Iran has begun construction work on a new fertiliser complex at Masjed-e Soleiman (MIS), near the city of Ahwaz in the south of the country.

The 400-acre complex, some 120 kilometres from Ahwaz will produce 4 million tonnes a year (t/y) of urea and will be built in four phases at a total cost of $4bn, according to Yousef Davoodi, managing director of MIS Petrochemical Company, state-owned Shana news agency reports.

The first phase includes the construction of a 1.2 million tonne-a-year (t/y) urea plant. The total investment required is estimated at $675m, with foreign investors accounting for 73.2 per cent, a source close to the project tells MEED.

The plant will require 60 million cubic feet a day (cf/d) of natural gas, along with 34,560 cubic metres a day (cm/d) of water. This will produce 75,000 t/y of ammonia and 1,075,000 t/y of urea.

The company says it has secured a 25-year natural gas supply contract for 70 million cm/d at a cost of $0.60 a million BTU. Water will be supplied at $0.012 a cubic metre. Carbon dioxide from the ammonia plant will be recovered and reused in the urea plant.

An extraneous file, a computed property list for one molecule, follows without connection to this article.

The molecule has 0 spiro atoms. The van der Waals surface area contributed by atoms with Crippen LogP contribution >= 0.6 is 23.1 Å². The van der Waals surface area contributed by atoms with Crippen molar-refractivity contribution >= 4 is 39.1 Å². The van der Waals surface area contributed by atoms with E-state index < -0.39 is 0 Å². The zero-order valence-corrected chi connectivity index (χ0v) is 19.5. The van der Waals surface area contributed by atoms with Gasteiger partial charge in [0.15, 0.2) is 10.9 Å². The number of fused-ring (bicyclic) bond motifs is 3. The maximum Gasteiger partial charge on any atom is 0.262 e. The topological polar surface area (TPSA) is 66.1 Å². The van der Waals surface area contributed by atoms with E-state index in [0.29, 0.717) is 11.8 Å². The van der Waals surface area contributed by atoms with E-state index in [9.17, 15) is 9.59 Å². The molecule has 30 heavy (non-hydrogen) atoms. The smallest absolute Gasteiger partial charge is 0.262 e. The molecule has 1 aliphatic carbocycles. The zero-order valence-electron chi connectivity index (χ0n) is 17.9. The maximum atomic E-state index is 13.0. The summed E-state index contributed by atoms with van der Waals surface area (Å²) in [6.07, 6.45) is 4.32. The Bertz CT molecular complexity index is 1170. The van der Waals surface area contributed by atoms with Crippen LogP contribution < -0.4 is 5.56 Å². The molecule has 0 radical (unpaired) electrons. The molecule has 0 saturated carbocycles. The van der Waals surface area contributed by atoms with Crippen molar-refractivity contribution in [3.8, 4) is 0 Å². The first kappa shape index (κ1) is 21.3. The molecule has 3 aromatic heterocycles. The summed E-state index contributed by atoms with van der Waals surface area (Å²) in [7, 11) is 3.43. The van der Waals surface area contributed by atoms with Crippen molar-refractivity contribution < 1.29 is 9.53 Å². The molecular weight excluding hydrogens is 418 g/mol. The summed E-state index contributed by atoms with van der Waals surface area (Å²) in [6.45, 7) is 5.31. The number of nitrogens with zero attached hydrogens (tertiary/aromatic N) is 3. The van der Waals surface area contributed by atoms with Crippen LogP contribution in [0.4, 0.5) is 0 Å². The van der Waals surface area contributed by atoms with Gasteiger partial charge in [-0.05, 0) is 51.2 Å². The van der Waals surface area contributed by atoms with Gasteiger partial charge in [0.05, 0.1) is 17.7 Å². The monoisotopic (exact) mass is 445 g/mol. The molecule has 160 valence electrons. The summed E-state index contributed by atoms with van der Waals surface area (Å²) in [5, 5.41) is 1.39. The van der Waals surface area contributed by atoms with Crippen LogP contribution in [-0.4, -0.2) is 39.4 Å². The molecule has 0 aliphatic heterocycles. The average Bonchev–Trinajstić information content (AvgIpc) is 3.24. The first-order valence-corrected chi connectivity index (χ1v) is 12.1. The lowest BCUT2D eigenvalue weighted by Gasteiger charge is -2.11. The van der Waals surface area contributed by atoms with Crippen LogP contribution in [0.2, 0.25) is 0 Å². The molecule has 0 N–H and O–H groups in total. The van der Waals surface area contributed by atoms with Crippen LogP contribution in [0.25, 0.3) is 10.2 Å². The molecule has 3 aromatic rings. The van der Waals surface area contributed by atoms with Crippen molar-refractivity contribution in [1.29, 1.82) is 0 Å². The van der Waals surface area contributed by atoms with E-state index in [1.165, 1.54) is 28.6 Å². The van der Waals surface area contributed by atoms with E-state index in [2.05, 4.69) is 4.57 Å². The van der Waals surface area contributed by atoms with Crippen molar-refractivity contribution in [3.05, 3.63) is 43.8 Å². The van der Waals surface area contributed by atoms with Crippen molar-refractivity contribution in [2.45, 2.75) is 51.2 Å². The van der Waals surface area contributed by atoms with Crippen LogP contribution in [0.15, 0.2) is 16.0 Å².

Construction is expected to take 40 months. The second phase is expected to come on-stream six months after the completion of the first phase. Davoodi did not name the engineering, procurement and construction (EPC) contractor or technology provider.

According to Davoodi, 15 per cent of the total scheme is funded through domestic resources and 85 per cent had been provided by a foreign company in the form of finance. 

The local market for nitrogen-based fertilisers is approximately 3.1 million t/y, and MIS expects this to rise to 3.75 million t/y by 2014. Local production in 2004 was just 1.68 million t/y.

Iran intends to increase its annual urea production to about 9-10 million tonnes over the next decade, from  4.5 million t/y currently turning the Islamic republic into one of the world’s largest producers of urea fertilisers.